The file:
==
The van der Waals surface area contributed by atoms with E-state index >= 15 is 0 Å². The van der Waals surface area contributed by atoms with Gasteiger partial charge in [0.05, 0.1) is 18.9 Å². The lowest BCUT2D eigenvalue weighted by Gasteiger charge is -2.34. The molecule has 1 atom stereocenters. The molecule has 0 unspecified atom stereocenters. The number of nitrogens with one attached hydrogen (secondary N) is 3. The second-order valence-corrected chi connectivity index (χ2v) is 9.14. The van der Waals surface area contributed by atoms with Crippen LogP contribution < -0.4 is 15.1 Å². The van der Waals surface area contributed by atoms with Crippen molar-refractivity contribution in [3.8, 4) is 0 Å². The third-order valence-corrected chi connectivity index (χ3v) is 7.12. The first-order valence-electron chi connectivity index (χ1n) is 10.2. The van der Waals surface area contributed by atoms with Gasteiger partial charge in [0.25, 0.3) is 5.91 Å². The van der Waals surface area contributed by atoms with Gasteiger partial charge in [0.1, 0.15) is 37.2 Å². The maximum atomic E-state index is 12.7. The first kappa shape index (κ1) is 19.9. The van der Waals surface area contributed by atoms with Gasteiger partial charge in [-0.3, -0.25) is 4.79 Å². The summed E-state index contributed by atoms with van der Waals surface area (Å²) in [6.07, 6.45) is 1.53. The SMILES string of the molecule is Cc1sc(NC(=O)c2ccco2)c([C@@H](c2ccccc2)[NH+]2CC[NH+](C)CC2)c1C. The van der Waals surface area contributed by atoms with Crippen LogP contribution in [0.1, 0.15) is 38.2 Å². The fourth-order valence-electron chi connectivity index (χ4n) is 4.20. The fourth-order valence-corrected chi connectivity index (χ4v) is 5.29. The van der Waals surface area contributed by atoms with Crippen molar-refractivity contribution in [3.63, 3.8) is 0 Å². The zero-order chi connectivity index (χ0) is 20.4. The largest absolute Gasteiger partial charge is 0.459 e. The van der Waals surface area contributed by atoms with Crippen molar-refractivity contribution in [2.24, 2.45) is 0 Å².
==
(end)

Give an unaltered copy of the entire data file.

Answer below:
The van der Waals surface area contributed by atoms with E-state index >= 15 is 0 Å². The van der Waals surface area contributed by atoms with Gasteiger partial charge in [0.05, 0.1) is 18.9 Å². The lowest BCUT2D eigenvalue weighted by Gasteiger charge is -2.34. The molecule has 1 atom stereocenters. The molecule has 0 unspecified atom stereocenters. The number of nitrogens with one attached hydrogen (secondary N) is 3. The second-order valence-corrected chi connectivity index (χ2v) is 9.14. The van der Waals surface area contributed by atoms with Crippen LogP contribution < -0.4 is 15.1 Å². The van der Waals surface area contributed by atoms with Crippen molar-refractivity contribution in [3.8, 4) is 0 Å². The third-order valence-corrected chi connectivity index (χ3v) is 7.12. The first-order valence-electron chi connectivity index (χ1n) is 10.2. The van der Waals surface area contributed by atoms with Gasteiger partial charge in [0.25, 0.3) is 5.91 Å². The van der Waals surface area contributed by atoms with Gasteiger partial charge in [0.1, 0.15) is 37.2 Å². The maximum atomic E-state index is 12.7. The first kappa shape index (κ1) is 19.9. The van der Waals surface area contributed by atoms with Gasteiger partial charge in [-0.3, -0.25) is 4.79 Å². The summed E-state index contributed by atoms with van der Waals surface area (Å²) in [6.07, 6.45) is 1.53. The SMILES string of the molecule is Cc1sc(NC(=O)c2ccco2)c([C@@H](c2ccccc2)[NH+]2CC[NH+](C)CC2)c1C. The van der Waals surface area contributed by atoms with Crippen LogP contribution in [0.1, 0.15) is 38.2 Å². The fourth-order valence-electron chi connectivity index (χ4n) is 4.20. The fourth-order valence-corrected chi connectivity index (χ4v) is 5.29. The van der Waals surface area contributed by atoms with Crippen molar-refractivity contribution in [3.63, 3.8) is 0 Å². The zero-order chi connectivity index (χ0) is 20.4. The largest absolute Gasteiger partial charge is 0.459 e. The van der Waals surface area contributed by atoms with Crippen molar-refractivity contribution in [2.24, 2.45) is 0 Å².